OLYMPIA — Gov. Jay Inslee has signed an executive order aimed at transitioning state government to an all-electric fleet of vehicles by 2035.
It requires executive branch agencies to buy battery-powered electric vehicles to replace passenger vehicles and light-duty trucks with internal combustion engines as their useful lives come to an end. The order requires at least 40% of the fleet to be electric by 2025, 75% by 2030 and 100% by 2035.
For medium and heavy-duty vehicles and trucks, Inslee wants to see 30% of those be electric by 2030 and 100% by 2040. Agencies must acquire “the lowest-emission, cost-effective option,” such as plug-in hybrid electric, when a battery-powered model is not available.
The order, signed Nov. 3, applies to 24 agencies under Inslee’s control in the executive branch, including the Washington State Patrol and the departments of Transportation, Corrections, and Social and Health Services. Overall, roughly 5,000 state vehicles are covered, the vast majority of which now run on gasoline or diesel. Each of the affected agencies is required to prepare a plan with costs and a timetable for complying with the targets.
Inslee announced the order in Glasgow, Scotland, where he is participating in the Conference of Parties, an international summit focused on finding ways to reduce greenhouse gas emissions that contribute to the worsening impacts of climate change.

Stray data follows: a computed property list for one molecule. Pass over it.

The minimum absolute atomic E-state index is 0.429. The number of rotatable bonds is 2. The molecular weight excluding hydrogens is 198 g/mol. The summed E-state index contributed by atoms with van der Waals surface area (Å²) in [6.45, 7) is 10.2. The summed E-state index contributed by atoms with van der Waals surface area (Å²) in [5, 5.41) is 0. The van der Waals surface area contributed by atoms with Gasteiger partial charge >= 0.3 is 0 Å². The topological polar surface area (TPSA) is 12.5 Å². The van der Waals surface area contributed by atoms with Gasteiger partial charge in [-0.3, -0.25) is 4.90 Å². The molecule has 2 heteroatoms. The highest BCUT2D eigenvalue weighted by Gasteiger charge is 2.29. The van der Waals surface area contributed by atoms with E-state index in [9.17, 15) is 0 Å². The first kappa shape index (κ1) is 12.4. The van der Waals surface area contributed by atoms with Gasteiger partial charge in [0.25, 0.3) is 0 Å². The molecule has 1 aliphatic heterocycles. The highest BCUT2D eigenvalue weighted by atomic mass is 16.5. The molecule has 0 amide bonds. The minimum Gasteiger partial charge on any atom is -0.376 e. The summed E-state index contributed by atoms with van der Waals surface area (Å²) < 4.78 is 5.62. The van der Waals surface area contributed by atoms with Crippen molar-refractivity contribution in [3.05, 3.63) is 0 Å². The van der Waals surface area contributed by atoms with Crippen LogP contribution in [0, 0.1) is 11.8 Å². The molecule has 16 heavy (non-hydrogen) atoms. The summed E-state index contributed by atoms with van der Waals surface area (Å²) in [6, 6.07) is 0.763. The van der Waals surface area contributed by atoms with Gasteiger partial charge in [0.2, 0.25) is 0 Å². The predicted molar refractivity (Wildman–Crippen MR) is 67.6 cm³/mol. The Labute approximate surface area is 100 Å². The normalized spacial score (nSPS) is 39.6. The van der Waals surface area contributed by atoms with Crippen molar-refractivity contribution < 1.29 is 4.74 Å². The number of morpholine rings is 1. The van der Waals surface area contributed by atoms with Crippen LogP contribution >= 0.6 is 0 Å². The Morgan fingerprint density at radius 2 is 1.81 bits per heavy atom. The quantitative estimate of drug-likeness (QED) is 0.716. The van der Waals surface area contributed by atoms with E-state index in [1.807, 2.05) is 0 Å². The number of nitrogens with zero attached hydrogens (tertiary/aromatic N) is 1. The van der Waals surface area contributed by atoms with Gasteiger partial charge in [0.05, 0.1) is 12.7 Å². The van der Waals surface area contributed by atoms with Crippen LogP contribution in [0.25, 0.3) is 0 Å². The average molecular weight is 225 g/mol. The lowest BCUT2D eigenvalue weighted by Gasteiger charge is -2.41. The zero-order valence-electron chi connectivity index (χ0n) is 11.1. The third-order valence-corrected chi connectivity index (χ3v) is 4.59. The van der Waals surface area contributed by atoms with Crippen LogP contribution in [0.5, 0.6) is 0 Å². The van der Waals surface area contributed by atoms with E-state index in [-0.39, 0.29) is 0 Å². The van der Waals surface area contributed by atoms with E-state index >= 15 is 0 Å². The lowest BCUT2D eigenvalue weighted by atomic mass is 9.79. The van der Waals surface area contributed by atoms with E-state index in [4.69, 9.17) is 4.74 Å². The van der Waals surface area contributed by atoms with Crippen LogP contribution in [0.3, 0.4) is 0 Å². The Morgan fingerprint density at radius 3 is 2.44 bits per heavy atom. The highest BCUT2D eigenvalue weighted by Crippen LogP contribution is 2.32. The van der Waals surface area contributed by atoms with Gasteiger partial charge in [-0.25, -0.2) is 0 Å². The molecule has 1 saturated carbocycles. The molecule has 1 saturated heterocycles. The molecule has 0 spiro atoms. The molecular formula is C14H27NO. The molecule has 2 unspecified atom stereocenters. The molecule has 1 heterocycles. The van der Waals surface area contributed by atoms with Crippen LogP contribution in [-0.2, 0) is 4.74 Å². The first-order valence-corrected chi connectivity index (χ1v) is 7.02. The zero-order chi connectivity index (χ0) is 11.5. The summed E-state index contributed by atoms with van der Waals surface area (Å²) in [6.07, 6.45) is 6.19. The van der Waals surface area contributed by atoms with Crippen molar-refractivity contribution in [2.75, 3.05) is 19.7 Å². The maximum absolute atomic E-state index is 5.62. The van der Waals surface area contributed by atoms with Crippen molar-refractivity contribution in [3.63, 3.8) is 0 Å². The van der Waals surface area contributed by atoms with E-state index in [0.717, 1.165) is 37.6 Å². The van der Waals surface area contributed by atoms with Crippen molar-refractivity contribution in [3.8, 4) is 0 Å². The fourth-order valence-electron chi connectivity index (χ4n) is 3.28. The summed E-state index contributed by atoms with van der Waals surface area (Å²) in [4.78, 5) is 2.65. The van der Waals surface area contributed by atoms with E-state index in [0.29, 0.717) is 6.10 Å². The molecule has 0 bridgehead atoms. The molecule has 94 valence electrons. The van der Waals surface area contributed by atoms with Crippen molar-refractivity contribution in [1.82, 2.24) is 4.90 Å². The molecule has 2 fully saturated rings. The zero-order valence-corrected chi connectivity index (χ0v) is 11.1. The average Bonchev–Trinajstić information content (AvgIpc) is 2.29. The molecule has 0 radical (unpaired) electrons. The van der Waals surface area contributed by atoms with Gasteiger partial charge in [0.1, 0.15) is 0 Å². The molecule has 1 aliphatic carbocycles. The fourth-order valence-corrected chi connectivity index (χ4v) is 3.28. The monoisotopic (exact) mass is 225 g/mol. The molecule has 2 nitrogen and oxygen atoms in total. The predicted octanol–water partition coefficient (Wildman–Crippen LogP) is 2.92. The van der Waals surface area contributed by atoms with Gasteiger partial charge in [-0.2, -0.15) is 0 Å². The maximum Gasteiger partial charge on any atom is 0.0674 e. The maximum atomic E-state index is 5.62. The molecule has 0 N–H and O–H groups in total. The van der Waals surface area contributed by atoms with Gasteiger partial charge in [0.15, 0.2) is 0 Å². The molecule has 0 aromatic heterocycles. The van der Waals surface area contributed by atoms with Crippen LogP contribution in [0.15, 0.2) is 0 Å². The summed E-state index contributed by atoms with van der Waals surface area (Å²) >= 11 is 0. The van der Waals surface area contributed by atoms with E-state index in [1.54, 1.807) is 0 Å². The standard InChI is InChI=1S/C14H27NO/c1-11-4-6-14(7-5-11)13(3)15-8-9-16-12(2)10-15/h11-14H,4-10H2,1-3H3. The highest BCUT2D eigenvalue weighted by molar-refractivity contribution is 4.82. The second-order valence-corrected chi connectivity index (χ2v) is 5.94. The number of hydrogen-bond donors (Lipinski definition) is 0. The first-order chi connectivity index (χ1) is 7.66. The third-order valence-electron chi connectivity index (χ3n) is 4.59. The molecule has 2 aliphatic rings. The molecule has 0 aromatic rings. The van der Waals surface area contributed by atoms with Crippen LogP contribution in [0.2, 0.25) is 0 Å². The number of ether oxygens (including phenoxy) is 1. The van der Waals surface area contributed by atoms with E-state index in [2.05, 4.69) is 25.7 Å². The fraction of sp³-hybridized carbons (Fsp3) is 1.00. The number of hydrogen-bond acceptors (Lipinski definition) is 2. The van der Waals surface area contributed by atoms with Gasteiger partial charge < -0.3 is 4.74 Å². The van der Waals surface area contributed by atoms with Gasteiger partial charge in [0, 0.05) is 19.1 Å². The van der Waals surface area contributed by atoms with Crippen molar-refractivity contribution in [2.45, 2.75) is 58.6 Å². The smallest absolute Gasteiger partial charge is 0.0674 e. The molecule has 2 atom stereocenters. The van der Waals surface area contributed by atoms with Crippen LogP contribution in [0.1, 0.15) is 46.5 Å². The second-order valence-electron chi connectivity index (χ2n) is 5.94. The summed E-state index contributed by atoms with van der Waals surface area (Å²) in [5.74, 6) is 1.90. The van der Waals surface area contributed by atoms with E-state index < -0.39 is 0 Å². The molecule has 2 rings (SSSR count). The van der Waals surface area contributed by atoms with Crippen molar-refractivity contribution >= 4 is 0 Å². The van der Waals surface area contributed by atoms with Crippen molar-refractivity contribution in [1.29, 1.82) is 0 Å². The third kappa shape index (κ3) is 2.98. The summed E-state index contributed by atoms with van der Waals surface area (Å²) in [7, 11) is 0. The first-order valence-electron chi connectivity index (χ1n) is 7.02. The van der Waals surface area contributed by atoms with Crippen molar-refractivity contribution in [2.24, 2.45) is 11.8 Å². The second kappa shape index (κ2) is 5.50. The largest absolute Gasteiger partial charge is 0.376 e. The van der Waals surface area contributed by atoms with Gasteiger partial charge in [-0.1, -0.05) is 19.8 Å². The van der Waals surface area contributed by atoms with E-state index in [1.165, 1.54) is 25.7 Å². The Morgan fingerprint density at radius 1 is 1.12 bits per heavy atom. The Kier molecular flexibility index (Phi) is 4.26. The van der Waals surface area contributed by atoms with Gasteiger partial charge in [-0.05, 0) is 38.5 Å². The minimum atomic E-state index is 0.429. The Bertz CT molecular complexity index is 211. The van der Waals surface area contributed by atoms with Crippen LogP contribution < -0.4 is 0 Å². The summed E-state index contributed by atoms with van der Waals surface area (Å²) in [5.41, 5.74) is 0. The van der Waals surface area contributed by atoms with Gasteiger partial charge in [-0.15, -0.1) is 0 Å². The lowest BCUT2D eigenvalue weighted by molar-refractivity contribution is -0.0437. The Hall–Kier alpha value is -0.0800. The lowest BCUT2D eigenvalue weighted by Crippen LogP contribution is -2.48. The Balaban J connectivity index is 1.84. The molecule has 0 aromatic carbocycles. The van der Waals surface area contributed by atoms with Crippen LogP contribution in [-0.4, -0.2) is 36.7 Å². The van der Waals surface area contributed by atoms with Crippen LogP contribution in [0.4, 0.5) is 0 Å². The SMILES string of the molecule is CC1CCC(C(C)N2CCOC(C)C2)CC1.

“Together with the rest of the leaders here and those everywhere else today who are committed to this fight, we will lead the charge on de-carbonizing the transportation sector,” Inslee said in a statement.
Washington’s three-term governor is heading a coalition of leaders from 68 cities, states and foreign municipalities, known as subnational governments, which are working to cut emissions in half by 2030 and get to net zero by 2050.
Inslee, who spoke with reporters Monday, said this group should be called the “super nationals” because they are taking steps, such as his executive order, that set the bar for action by national governments.
Moving to an all-electric fleet won’t be cheap, he said. But in the long run it will save money and protect the environment. An Inslee spokeswoman said they will work with the Legislature to secure funding for additional electric vehicle charging stations to support an electric fleet. Also, federal funding will be sought.
On Monday, Inslee also voiced support for requiring all new cars sold in the state beginning in 2035 to be zero-emission vehicles. And he endorsed ensuring new building construction generates no net increase in emissions by 2030.